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Movie Detail Monday: Quentin Tarantino’s Handwriting Hidden In Plain Sight

Inglourious Basterds Title Card
The Weinstein Company

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Movie Detail Monday: Quentin Tarantino’s Handwriting Hidden In Plain Sight

Good thing you don’t need good penmanship to write great scripts.

This edition of Movie Detail Monday is in honor of the Battle Royale With Cheese runner-up “Inglourious Basterds,” which fought nobly against #1 seed “Pulp Fiction” but ultimately lost by a margin of 69% to 31%.

It’s common knowledge throughout the film community that Quentin Tarantino writes his scripts longhand, choosing the traditional method of putting pen (or pencil, or marker, or crayon, whatever he happens to have laying around) to paper instead of using modern screenwriting software.

QT famously dropped out of school at the age of fifteen and given his manic way of thinking, speaking and doing just about everything, it’s no surprise that his penmanship is a bit of a slopfest. However, the maestro of cinematic mayhem is also living proof that one doesn’t need good penmanship to write extraordinary scripts. After all, Tarantino is among the best writers of dialogue on the planet (and the other components of his filmmaking ain’t too shabby, either).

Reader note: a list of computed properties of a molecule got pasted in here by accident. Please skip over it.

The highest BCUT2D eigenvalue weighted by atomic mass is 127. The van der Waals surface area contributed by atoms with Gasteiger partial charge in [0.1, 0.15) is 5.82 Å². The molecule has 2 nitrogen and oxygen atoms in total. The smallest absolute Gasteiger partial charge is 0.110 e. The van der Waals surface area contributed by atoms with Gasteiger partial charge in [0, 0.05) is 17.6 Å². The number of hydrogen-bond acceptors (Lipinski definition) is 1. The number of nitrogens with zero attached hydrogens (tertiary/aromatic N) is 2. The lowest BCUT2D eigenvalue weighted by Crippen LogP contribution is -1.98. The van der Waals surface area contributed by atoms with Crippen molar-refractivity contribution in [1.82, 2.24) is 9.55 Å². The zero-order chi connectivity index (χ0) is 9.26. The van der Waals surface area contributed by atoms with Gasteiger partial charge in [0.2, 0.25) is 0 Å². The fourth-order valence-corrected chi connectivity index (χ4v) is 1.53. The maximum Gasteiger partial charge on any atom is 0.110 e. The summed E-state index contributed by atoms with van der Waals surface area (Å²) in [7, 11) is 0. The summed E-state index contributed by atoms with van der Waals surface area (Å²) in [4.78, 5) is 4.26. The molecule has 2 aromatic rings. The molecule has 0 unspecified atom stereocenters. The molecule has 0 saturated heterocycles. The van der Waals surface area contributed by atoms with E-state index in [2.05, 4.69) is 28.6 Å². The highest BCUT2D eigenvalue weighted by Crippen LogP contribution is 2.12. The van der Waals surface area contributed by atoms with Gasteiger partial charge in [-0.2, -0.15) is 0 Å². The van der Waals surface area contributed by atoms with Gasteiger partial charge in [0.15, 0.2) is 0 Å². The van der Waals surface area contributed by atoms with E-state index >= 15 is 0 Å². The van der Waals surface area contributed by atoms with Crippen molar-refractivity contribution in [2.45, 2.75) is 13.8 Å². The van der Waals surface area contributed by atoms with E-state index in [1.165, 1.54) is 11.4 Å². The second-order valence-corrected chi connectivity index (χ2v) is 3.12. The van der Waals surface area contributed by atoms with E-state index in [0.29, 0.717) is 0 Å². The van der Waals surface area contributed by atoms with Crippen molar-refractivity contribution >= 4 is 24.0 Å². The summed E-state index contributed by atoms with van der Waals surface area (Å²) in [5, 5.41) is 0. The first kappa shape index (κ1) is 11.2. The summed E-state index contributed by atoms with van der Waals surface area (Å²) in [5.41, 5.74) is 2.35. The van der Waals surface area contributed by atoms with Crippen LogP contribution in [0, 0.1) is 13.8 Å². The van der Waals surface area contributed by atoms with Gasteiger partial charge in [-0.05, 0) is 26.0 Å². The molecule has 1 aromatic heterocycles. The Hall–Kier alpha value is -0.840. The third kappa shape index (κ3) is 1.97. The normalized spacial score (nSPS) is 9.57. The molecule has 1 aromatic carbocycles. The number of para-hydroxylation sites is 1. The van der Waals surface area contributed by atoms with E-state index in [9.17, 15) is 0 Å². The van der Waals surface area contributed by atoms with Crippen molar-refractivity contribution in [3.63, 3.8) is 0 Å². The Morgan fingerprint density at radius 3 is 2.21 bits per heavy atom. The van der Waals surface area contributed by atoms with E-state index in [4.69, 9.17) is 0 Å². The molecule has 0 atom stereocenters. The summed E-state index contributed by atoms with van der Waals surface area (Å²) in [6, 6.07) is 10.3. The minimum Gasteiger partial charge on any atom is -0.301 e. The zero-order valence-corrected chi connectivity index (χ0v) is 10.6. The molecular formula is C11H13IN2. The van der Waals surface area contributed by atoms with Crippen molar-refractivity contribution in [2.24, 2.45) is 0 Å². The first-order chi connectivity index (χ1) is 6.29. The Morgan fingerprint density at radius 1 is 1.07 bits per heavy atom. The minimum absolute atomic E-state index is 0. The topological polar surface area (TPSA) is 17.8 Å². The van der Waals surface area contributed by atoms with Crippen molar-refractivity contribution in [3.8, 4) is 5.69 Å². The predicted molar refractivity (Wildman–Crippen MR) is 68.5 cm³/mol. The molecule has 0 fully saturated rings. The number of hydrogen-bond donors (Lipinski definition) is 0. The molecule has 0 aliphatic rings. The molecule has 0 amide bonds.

To wit, check out the image below of a scanned version of the title page from his “Inglourious Basterds” script. Then check out the title card used in the opening credits of the movie. Notice any similarities?

Indeed, hidden in plain sight, QT used a scanned copy of his handwritten title page as the font for the title card of “Inglourious Basterds.” Yet another reason why “Inglourious Basterds” was the number 3 seed in our Battle Royale tournament. Be careful, though. If you indicate such using the fingers on your hand, make sure you indicate “three” using your thumb, index and middle finger. Don’t want to blow your cover!

Quentin Tarantino’s handwriting as the “Inglourious Basterds” title card

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